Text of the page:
We couldn’t work out why the share prices of major housebuilders leapt yesterday (some by as much as 10 per cent) on the back of the housing package.

My theory was that some stocks are already priced for collapse – or at least for breaching their banking covenants – and are now so low that any glimmer of good news can shift the price upwards. Others thought that the stamp duty holiday and other measures could genuinely make a difference; helping the housebuilders shift their backlog of unwanted homes to some extent.

I still can’t get my head around the maths of the £615m which the government has promised to spend on its stamp duty holiday for those buying a home worth between £125,000 and £175,000.

The figure suggests that – at about £1,500 per home-buyer – about 30,000 people will be helped every month. Read more

persimmon-2.JPGThere has been a mixed reaction to the first part of the recovery plan. But, at least in the equity market, the response has been relatively positive. Shares of struggling housebuilders are rebounding, with Taylor Wimpey up more than 8 per cent and Barratt Developments up more than 5 per cent.

But this may have little to do with stamp duty. A close look at some of the share price movements today suggests they moved up before the stamp duty holiday was announced by press release at 9am. Most housebuilders have been relatively steady since then. Read more

Gordon Brown: “I am allowing you to fulfil the dream of home ownership. You are very fortunate.”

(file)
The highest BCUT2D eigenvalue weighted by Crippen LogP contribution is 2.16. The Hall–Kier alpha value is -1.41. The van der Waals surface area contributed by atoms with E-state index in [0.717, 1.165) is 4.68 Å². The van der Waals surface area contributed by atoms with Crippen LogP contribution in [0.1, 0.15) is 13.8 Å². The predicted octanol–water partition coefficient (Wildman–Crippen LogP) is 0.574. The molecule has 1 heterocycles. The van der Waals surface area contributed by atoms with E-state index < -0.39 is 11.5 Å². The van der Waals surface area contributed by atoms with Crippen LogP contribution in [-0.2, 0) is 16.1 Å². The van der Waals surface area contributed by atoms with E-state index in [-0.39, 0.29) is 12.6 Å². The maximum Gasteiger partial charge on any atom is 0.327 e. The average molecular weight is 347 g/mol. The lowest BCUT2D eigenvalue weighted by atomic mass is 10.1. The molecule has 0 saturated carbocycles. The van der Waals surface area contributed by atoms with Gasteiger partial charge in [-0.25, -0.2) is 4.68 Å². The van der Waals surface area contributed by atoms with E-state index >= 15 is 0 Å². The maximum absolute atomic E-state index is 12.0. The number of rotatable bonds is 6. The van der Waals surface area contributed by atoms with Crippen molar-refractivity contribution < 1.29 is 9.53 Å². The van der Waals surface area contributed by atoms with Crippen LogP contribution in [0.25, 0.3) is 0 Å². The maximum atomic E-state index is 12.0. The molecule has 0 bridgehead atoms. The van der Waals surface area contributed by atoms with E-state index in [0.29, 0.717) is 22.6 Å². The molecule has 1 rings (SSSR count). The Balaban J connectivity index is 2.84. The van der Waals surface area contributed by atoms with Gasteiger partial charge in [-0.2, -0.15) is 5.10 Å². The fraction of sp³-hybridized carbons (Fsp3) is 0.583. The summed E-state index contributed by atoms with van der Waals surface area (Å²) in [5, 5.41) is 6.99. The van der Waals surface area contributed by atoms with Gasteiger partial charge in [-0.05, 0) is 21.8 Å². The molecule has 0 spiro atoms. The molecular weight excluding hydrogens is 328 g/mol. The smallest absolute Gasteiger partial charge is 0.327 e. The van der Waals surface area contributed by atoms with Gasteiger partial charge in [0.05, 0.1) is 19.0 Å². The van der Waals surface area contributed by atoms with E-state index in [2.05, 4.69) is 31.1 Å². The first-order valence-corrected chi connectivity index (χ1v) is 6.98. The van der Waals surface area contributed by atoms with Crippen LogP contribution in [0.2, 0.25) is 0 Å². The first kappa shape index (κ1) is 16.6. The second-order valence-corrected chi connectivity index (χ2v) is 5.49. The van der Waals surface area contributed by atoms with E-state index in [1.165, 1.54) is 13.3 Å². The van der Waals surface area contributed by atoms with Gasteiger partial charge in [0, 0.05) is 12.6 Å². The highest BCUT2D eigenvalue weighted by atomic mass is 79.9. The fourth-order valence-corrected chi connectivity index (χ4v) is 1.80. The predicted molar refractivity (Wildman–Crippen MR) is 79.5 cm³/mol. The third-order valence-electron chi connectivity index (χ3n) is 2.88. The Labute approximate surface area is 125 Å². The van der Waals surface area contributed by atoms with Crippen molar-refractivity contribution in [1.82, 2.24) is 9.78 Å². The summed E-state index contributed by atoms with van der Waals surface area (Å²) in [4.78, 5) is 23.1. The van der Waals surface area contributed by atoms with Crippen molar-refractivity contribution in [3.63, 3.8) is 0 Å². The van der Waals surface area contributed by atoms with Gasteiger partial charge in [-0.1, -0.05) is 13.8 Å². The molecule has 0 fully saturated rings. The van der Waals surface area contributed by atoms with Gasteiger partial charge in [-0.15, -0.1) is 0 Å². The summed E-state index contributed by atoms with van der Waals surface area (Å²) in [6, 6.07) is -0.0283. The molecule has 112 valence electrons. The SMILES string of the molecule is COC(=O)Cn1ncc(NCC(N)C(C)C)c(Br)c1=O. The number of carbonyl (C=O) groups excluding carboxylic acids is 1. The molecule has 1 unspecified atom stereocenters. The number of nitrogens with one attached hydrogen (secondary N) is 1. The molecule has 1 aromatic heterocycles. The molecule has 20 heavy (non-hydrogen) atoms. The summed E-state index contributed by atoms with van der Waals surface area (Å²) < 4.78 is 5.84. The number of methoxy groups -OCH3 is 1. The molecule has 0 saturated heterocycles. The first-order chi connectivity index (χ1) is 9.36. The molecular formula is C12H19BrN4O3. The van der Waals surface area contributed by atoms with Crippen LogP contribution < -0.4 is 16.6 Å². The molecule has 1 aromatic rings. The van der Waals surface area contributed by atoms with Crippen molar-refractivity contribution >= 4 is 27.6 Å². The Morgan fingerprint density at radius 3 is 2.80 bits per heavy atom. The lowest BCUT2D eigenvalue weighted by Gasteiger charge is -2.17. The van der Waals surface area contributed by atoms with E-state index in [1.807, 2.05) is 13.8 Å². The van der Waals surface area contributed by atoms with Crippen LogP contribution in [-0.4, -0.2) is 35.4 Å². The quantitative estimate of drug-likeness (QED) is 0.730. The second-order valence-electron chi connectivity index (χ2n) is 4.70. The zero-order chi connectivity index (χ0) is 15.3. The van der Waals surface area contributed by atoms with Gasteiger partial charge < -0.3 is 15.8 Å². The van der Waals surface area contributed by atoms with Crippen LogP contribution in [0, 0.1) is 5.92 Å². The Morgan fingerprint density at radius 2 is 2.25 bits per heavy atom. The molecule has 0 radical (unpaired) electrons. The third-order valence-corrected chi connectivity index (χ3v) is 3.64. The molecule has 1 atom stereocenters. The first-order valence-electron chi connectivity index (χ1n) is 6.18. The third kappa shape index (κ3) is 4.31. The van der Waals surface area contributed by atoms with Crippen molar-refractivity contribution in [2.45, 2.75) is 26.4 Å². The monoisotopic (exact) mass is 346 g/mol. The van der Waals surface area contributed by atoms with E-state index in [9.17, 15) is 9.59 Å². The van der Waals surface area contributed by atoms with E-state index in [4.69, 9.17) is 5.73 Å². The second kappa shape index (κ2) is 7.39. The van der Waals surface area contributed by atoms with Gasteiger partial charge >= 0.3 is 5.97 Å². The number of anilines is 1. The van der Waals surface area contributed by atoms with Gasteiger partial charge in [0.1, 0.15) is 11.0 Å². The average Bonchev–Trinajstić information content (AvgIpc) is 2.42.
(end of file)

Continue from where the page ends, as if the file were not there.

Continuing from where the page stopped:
Member of the public: “Thank you prime minister. But will this stamp duty holiday make much difference? Me and the wife earn £40,000 a year between us. We’ve saved up a deposit of £15,000. Last year the banks would lend us £160,000 but now – for some weird reason – it’s only £120,000. So we’re 40 grand short from buying our £175,000 dream home.” Read more

So, the stamp duty holiday for first-time buyers will happen. On homes up to £175,000. And for one year only.

The figure of £615m sounds reasonably generous…until you consider that the housing market is worth over £5 trillion. Read more

Everyone knows that 125 per cent mortgages (Northern Rock et al) were a dreadful, top of the market idea. Most realise that 100 per cent mortgages are also a bad idea. Because a home-owner has no equity in his house, any fall in prices leaves him – immediately – in negative equity.

So what on earth is the new “HomeBuy Direct” scheme which will form part of today’s package of measures to help the housing market? Under the programme, first-time buyers can borrow up to 30 per cent of the value of a new-build home – interest-free for five years – co-funded by both the government and housebuilders. Read more

Newsflash: I’ve just been told that Tesco is withdrawing plans for an ecotown at Hanley Grange, near Cambridge.